In the UK 140,000 people who could have survived, die every year because there wasn't somebody available who had either the confidence or competence to deliver effective first aid.
Parents at schools in Lancashire have been paid nearly £800,000 in the last few years after winning legal cases against the local council and schools. The awards include £12,519 to a pupil who fell while climbing a tree on school grounds and another who won almost £50,000 after hurting his hand climbing a gate. A Freedom of Information request revealed there were 100 successful claims over injuries sustained while on school property between 2006-07 and 2011-12. Figures show a total of £783,831 was paid by Lancashire County Council in public liability payments to parents who have sued over trips, falls and similar incidents involving pupils. The largest single injury payout was £100,000.
1. A five-year-old was eating lunch at School when he began to choke. While someone should have been on hand to administer blows to the back, the Heimlich, or CPR. During a situation that was fraught with panic and emotion, nobody had either the confidence or competence to provide effective help. He collapsed. An ambulance was called to the scene and he was rushed to hospital. Sadly, it was already too late. Shortly after arriving at the hospital, He was pronounce dead.
2. Boy chokes to death at Hull school during dinner break.
3. A 12-year-old boy has died more than a week after falling from a staircase at a school in Norwich.
4. Londonderry teenager collapsed and died in front of his school friends.
5. 15 year old boy, stabbed to death outside school in north-west London.
6. A 60 year old male teacher became suddenly breathless with chest pain. students ran to the next classroom for assistance.
The teacher rapidly lost consciousness and started to fit. The school first aider and an ambulance was called for. The first-aider treated the casualty for an epileptic fit and even when the seizure had stopped, the first aider failed, for several minutes more, to recognise that the casualty was in cardiac arrest. The ambulance took 15 minutes to arrive.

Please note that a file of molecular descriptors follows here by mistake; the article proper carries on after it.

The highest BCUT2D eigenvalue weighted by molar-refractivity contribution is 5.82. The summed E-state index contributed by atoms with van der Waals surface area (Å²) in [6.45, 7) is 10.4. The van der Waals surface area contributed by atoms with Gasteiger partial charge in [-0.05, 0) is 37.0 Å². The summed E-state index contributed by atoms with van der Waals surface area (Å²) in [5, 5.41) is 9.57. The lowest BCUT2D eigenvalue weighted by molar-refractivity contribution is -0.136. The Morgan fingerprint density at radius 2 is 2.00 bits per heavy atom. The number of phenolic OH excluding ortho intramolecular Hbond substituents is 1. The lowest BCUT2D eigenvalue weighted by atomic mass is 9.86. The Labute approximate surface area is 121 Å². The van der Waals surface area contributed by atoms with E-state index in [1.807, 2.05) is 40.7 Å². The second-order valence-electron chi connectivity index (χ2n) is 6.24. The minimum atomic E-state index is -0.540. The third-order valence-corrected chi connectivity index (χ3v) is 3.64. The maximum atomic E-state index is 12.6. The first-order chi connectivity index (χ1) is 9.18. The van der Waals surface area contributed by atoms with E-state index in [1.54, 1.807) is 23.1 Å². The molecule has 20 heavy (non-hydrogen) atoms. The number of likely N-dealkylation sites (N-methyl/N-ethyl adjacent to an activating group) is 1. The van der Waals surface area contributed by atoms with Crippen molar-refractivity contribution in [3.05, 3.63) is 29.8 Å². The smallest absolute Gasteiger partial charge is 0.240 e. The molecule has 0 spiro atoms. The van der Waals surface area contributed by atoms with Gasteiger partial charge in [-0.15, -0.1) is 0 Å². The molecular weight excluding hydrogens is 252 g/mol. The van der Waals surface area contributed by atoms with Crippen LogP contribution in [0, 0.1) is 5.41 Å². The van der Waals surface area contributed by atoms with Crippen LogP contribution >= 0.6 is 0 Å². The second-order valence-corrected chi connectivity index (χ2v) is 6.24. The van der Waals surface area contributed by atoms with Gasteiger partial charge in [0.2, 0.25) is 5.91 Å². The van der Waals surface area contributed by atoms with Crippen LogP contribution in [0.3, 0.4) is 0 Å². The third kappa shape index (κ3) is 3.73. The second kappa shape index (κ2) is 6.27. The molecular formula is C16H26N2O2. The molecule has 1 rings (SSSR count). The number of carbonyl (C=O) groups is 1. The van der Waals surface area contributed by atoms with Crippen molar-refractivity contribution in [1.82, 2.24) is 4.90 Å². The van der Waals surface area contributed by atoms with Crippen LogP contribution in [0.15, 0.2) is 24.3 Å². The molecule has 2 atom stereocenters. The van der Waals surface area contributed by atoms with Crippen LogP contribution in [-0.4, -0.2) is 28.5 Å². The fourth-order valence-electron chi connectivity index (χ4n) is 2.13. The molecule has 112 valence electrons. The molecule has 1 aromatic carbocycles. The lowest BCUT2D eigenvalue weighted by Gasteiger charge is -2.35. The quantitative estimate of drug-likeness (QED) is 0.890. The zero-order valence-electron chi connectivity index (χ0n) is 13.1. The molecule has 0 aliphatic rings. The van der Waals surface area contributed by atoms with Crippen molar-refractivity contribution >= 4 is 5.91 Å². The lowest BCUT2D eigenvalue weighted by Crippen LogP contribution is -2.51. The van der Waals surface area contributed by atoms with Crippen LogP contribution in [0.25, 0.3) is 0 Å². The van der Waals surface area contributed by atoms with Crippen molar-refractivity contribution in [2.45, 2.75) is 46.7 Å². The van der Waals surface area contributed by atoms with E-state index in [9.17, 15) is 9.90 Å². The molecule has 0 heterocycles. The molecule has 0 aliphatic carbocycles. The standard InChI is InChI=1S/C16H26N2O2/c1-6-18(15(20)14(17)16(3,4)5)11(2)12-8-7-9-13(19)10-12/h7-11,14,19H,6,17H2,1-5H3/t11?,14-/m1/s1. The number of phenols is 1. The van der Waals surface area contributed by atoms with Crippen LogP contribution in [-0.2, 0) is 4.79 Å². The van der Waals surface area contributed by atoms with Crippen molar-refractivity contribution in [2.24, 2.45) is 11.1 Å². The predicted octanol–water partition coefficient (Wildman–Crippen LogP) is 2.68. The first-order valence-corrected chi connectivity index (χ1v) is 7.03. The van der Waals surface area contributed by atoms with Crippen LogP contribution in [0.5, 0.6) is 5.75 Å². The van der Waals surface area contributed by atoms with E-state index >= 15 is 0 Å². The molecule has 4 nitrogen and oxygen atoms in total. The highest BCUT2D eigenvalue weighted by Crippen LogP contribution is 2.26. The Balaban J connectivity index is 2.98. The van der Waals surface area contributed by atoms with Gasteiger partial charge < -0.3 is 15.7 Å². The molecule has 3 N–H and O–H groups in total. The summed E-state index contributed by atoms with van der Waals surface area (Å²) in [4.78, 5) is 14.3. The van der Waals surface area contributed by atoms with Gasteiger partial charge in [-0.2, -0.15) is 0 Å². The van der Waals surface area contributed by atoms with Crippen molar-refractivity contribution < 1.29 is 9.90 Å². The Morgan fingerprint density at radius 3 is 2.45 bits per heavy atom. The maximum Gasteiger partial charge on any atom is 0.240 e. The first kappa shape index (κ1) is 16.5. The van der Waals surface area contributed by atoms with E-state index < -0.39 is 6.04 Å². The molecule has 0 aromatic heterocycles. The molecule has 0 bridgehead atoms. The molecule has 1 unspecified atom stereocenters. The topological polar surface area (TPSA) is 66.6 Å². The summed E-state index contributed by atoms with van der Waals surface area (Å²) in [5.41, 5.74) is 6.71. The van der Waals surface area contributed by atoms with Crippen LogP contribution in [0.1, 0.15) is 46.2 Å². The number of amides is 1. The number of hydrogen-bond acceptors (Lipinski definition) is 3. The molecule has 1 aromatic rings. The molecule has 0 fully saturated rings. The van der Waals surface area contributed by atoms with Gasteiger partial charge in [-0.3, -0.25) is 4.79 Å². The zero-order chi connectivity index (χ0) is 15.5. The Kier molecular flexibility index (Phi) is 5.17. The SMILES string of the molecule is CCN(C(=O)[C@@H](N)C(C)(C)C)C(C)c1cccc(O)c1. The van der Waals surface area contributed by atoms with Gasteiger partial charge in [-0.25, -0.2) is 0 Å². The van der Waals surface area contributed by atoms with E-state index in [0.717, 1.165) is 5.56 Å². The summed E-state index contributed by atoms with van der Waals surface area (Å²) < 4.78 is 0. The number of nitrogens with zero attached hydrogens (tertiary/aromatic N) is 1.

In all but one of the cases presented, everybody had received assistance from somebody who had been first aid trained and qualified, but every first aider, either lacked the confidence or competence or both, to carry out effective and immediate first aid that may have saved a life. This is not uncommon and to some extent, under current arrangements it is understandable, given that it's not something that these people deal with on a daily basis. However; for the casualties and their families, inaction or incompetence would be neither understandable or acceptable. We do not suggest that effective first aid would have definitely resulted in a life being saved or further injury being prevented. But in all of these situations, knowing that everything that could have been done, was done, provides peace of mind for everybody.
There are certain people in society who are not medical professionals, but who we rely on to be capable of providing effective and immediate help during a medical emergency. These people include school teachers, nursery workers and people who have specific workplace roles as a trained first aider. We expect them to be confident and competent in their skills. When their actions or inaction falls short of our expectations, we often feel let down, vulnerable or even angry. Angry to the point of bringing a law suit.
In reality; most of these people are only doing their best, even when their best falls short of our expectations. So we decided that we could help them to do more, to unlock their knowledge, to guide them step-by-step, so that even if the worst happened and the casualty didn't survive, both the first aider, their employer and the family of the casualty could be reassured that everything that could have been done, had been done...
Dah Di Dah
Dah-Di-Dah Publishing Ltd